Amoeblog

Paul Williams -- Architect to the people

Posted by Eric Brightwell, February 19, 2013 10:26pm | Post a Comment
Kevin Balluff panorama of los angeles from mt. wilson
(image source: Kevin Balluff)



Although it takes an incredible combination of cognitive dissonance, myopia (and usually some chauvinism) to deny that Los Angeles can be characterized by its amazing architecture, it does happen. Ironically, most of the blame for this fact can be placed on the shoulders of the self-appointed boosters in Hollywood, whose idea of Utopia seems to resemble a boring, wealthy, white Florida suburb more than the actual city of angels. For example, when a film wants to communicate that its setting is Los Angeles, most of the establishing shots aren’t of architecture at all. Instead audiences are subjected to images of the Hollywood Sign, the Walk of Fame, Venice’s Muscle Beach, Beverly Hills's Rodeo Drive, etc. Maybe they’re treated to a shot of Welton Becket’s Capitol Records Building or Meyer & Holler’s TCL Chinese Theatre (formerly Grauman’s).

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Lego introduces a mini-Guggenheim and mini-Fallingwater

Posted by Whitmore, June 19, 2009 10:28pm | Post a Comment

Now, I’m not sure my six year old wants these Legos, unless some clone troopers are included, but …

The Danish plastic toy-brick maker, the Lego Group, has joined with Brickstructures Inc. to launch a model version of Frank Lloyd Wright's iconic architectural design, the Guggenheim Museum, to help celebrate the 50th anniversary of the New York museum, which opened six months after Wright's death. In late June, both companies will once again combine their talents on another model to commemorate the up coming 75th anniversary of Wright’s famous Fallingwater house located in rural southwestern Pennsylvania, 50 miles southeast of Pittsburgh.
 
The mini-Guggenheim has a suggested retail price of $39.99 and contains 208 pieces, including dish-shaped pieces that attempt to evoke the building's inverted ziggurat. The model of the Fallingwater house will consist of 811 pieces and is listed at $99.99. Among the elements, there is a clear plastic version of the waterfall from which the house takes its name. By the way, if anyone is interested, my birthday is in just a couple of weeks.

The name Lego is from the Danish “leg godt,” which means “play well” and was coined by Lego founder Ole Kirk Christiansen, who began making wooden toys in 1932. By 1940 Lego expanded to producing plastic toys. In 1949 Lego began producing the now famous colorful interlocking plastic bricks. Based largely on a design by the UK company Kiddicraft Self-Locking Bricks, Lego slightly modified the design and by the late 1950’s had settled on the overall design most kids are familiar with today.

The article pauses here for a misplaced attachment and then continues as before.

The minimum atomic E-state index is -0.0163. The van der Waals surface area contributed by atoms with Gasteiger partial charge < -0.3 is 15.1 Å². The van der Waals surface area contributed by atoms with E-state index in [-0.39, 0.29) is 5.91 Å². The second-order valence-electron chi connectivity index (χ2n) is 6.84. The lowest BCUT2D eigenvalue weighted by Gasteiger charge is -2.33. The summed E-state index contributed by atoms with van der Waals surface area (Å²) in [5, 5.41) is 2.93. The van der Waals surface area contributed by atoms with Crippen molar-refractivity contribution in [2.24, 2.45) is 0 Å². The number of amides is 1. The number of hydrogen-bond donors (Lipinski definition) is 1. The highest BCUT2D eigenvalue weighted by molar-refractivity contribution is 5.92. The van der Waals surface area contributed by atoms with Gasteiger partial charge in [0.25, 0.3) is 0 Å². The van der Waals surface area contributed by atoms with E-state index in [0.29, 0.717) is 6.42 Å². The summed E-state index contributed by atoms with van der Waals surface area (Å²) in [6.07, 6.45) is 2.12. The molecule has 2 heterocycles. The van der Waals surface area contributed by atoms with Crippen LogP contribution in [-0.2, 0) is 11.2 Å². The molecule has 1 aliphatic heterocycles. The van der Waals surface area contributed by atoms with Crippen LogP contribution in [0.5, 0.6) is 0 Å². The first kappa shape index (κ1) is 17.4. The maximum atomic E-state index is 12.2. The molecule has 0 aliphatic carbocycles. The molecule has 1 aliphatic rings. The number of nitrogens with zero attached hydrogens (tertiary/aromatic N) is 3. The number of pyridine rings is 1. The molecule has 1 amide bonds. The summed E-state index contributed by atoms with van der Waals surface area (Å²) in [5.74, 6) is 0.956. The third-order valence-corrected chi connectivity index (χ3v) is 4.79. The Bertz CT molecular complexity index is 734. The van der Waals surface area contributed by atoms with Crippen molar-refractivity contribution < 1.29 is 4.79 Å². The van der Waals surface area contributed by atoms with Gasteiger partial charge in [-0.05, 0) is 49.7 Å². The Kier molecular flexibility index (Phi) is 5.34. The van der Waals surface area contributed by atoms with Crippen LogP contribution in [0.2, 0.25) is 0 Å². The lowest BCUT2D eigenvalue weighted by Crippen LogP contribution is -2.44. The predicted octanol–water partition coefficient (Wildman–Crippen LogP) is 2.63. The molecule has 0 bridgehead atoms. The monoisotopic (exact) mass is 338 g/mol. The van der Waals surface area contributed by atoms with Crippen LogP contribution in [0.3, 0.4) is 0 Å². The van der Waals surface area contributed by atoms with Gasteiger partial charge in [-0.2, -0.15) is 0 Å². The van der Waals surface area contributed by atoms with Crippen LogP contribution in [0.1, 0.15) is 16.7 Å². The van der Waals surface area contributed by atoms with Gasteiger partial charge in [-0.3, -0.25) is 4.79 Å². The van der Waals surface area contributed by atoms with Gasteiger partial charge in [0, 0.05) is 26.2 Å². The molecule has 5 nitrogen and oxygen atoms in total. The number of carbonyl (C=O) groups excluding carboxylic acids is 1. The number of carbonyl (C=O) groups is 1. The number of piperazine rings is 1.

Jorn Utzon 1918 - 2008

Posted by Whitmore, December 3, 2008 06:09pm | Post a Comment

The architect who designed one of the world’s most recognizable buildings, the Sydney Opera House in Australia, yet never saw the completed project, Jorn Utzon, died of heart failure in his sleep in Copenhagen this last week. He was 90.
Born April 9, 1918 in Aalborg, Denmark, Jorn Utzon studied architecture at the Royal Academy in Copenhagen. After establishing his own practice in Copenhagen in 1950, he entered the 1956 international architecture competition to design the new Sydney Opera House. He spent six months designing the unique sail-like roofs, his nautical design is said to have been inspired by sections of an orange. Utzon triumphed over 232 other entries; he was just 38 years age and hardly known outside his native country. For the next five years he worked on the project from his office in Denmark until he moved his family to Sydney to oversee construction in 1962.
It would be Utzon’s greatest design, on which most of his architectural reputation is based. It is also Australia’s most famous landmark and one of the most celebrated, influential and iconic buildings of the 20th century.
The Opera House is surrounded on three sides by the waters of Sydney Harbour at Benelong Point. The five performance halls are housed under ten reinforced concrete shells, dressed in white tiles. The sail-like shells and the upturned ships’ hulls rise 60 meters high above a four-and-a-half-acre concrete and granite platform which was inspired by the ceremonial steps of Monte Alban in Mexico.